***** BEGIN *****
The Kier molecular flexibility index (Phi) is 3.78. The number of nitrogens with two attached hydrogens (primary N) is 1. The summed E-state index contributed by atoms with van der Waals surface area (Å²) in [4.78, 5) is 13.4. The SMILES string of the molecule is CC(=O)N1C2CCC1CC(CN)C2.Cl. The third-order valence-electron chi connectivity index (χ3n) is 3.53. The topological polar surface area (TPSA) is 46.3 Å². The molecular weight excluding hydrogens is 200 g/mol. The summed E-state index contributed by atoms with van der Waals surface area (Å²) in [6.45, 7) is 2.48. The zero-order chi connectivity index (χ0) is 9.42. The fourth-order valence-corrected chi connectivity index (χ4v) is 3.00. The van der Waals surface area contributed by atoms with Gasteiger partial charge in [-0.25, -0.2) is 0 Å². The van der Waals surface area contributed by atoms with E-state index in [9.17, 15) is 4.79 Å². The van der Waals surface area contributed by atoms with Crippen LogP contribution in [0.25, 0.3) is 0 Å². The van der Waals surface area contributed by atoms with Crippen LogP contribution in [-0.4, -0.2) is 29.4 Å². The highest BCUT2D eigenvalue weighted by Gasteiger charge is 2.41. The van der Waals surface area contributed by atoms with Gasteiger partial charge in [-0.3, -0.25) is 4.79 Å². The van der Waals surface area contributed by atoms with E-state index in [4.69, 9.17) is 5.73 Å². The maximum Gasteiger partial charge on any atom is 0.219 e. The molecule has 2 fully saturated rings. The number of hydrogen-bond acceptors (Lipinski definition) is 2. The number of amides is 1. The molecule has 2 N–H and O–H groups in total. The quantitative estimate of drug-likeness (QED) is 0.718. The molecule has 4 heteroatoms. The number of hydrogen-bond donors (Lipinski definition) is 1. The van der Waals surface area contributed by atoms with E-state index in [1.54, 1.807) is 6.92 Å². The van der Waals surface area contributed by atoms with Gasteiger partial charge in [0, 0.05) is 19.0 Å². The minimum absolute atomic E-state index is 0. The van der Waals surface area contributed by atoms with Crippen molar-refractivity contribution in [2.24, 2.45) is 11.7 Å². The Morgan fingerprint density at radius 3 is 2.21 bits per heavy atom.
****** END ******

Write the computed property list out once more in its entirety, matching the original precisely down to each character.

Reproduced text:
The Kier molecular flexibility index (Phi) is 3.78. The number of nitrogens with two attached hydrogens (primary N) is 1. The summed E-state index contributed by atoms with van der Waals surface area (Å²) in [4.78, 5) is 13.4. The SMILES string of the molecule is CC(=O)N1C2CCC1CC(CN)C2.Cl. The third-order valence-electron chi connectivity index (χ3n) is 3.53. The topological polar surface area (TPSA) is 46.3 Å². The molecular weight excluding hydrogens is 200 g/mol. The summed E-state index contributed by atoms with van der Waals surface area (Å²) in [6.45, 7) is 2.48. The zero-order chi connectivity index (χ0) is 9.42. The fourth-order valence-corrected chi connectivity index (χ4v) is 3.00. The van der Waals surface area contributed by atoms with Gasteiger partial charge in [-0.25, -0.2) is 0 Å². The van der Waals surface area contributed by atoms with E-state index in [9.17, 15) is 4.79 Å². The van der Waals surface area contributed by atoms with Crippen LogP contribution in [0.25, 0.3) is 0 Å². The van der Waals surface area contributed by atoms with Crippen LogP contribution in [-0.4, -0.2) is 29.4 Å². The highest BCUT2D eigenvalue weighted by Gasteiger charge is 2.41. The van der Waals surface area contributed by atoms with Gasteiger partial charge in [-0.3, -0.25) is 4.79 Å². The van der Waals surface area contributed by atoms with E-state index in [4.69, 9.17) is 5.73 Å². The maximum Gasteiger partial charge on any atom is 0.219 e. The molecule has 2 fully saturated rings. The number of hydrogen-bond acceptors (Lipinski definition) is 2. The number of amides is 1. The molecule has 2 N–H and O–H groups in total. The quantitative estimate of drug-likeness (QED) is 0.718. The molecule has 4 heteroatoms. The number of hydrogen-bond donors (Lipinski definition) is 1. The van der Waals surface area contributed by atoms with E-state index in [1.54, 1.807) is 6.92 Å². The van der Waals surface area contributed by atoms with Gasteiger partial charge in [0, 0.05) is 19.0 Å². The minimum absolute atomic E-state index is 0. The van der Waals surface area contributed by atoms with Crippen molar-refractivity contribution in [2.24, 2.45) is 11.7 Å². The Morgan fingerprint density at radius 3 is 2.21 bits per heavy atom.